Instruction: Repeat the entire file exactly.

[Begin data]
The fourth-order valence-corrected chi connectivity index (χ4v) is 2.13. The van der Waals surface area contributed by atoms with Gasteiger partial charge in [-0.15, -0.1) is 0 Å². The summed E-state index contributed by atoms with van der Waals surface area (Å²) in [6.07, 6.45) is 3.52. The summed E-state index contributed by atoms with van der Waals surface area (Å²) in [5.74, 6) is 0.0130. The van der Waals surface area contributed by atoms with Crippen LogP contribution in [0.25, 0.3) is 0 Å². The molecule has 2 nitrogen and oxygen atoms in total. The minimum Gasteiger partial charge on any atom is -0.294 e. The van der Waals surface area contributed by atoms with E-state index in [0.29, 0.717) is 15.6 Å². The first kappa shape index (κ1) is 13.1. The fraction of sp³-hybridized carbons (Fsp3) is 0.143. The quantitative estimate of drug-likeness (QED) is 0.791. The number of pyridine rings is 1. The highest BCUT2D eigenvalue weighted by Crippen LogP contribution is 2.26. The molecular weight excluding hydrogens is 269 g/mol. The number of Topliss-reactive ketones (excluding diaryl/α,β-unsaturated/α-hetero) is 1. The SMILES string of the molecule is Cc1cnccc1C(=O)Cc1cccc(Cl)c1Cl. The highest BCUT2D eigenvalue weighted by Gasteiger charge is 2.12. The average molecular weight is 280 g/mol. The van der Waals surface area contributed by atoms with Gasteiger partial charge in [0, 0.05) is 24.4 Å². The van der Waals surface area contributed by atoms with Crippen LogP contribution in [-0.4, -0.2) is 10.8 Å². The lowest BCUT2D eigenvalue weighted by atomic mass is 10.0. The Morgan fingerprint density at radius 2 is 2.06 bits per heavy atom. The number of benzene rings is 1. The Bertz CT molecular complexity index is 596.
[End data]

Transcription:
The fourth-order valence-corrected chi connectivity index (χ4v) is 2.13. The van der Waals surface area contributed by atoms with Gasteiger partial charge in [-0.15, -0.1) is 0 Å². The summed E-state index contributed by atoms with van der Waals surface area (Å²) in [6.07, 6.45) is 3.52. The summed E-state index contributed by atoms with van der Waals surface area (Å²) in [5.74, 6) is 0.0130. The van der Waals surface area contributed by atoms with Crippen LogP contribution in [0.25, 0.3) is 0 Å². The molecule has 2 nitrogen and oxygen atoms in total. The minimum Gasteiger partial charge on any atom is -0.294 e. The van der Waals surface area contributed by atoms with E-state index in [0.29, 0.717) is 15.6 Å². The first kappa shape index (κ1) is 13.1. The fraction of sp³-hybridized carbons (Fsp3) is 0.143. The quantitative estimate of drug-likeness (QED) is 0.791. The number of pyridine rings is 1. The highest BCUT2D eigenvalue weighted by Crippen LogP contribution is 2.26. The molecular weight excluding hydrogens is 269 g/mol. The number of Topliss-reactive ketones (excluding diaryl/α,β-unsaturated/α-hetero) is 1. The SMILES string of the molecule is Cc1cnccc1C(=O)Cc1cccc(Cl)c1Cl. The highest BCUT2D eigenvalue weighted by Gasteiger charge is 2.12. The average molecular weight is 280 g/mol. The van der Waals surface area contributed by atoms with Gasteiger partial charge in [0, 0.05) is 24.4 Å². The van der Waals surface area contributed by atoms with Crippen LogP contribution in [-0.4, -0.2) is 10.8 Å². The lowest BCUT2D eigenvalue weighted by atomic mass is 10.0. The Morgan fingerprint density at radius 2 is 2.06 bits per heavy atom. The number of benzene rings is 1. The Bertz CT molecular complexity index is 596.